- Responsive and smooth engines
- Sharp handling
- Technology tour de force
- Still offers a manual gearbox
- iDrive is needlessly complex
- Poor crash test results
- Lots of options make sticker price balloon
Whether as a sedan or wagon, the 2009 BMW 5-Series is a distinctly sportier, tech-savvy alternative to luxury rivals—without giving up any comfort.
The 5-Series cars are a joy to drive, though they aren't the best values or more practical vehicles in their segment.
Last year BMW upgraded its engine lineup by adding a twin-turbo, 300-hp six. This year, it's mostly carried over, with few mechanical changes.
Base cars offer a 230-hp, 3.0-liter inline-6, under the 528i badge. The 535i (above) is joined by a 360-hp, V-8-powered 550i. All engines can be coupled to a 6-speed automatic or 6-speed manual. Sport-package cars come with paddle shift controls when they're automatics. All-wheel drive is an option on inline-6 cars.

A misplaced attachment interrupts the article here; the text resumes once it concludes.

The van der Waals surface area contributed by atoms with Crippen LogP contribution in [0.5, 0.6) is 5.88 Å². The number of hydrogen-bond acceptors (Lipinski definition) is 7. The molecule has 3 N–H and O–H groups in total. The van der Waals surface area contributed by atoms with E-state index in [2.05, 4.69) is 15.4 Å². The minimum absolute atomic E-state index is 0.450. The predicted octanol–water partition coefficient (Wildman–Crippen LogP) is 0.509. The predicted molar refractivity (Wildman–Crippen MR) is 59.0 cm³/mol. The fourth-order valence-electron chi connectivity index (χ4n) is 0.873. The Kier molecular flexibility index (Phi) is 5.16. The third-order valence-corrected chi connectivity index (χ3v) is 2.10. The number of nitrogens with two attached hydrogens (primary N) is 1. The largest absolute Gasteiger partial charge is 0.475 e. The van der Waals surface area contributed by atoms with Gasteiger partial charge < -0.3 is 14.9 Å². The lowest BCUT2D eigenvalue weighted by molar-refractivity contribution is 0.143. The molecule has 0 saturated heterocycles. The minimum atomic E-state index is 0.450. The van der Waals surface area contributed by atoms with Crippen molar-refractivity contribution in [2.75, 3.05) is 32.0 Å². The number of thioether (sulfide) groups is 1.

One of the best 5-Series cars is the 535xiT Sports Wagon. With the same luxury and tech touches as the sedan, the Sports Wagon has the most useful body style, as well as excellent braking and handling and an absorbent ride. The only flaw is standard all-wheel drive that hones off some of the car's steering feel.
In all models, seating is commendable. In front, BMW fits bucket seats that support passengers with firm cushions and a good ride height. The back seat has less space than in some competitive cars, but the seats themselves are cozy.
All 5-Series cars come with the usual airbags and stability control. BMW makes rear-seat side airbags available as an option. That said, the 5-Series hasn't performed very well in crash tests. The NHTSA gave it three stars for driver protection, and the IIHS called its side protection "marginal."
All 5-Series cars come with power features, cruise control, and leather. Options veer strongly into the high-tech lane: there's variable-ratio steering, a head-up display, automatic high beams, adaptive cruise control, parking sensors, night vision, heated rear seats, and lane-departure warnings. BMW's futzy iDrive interface also comes standard. It's saddled with unintuitive command structures that blemish the high-tech fun.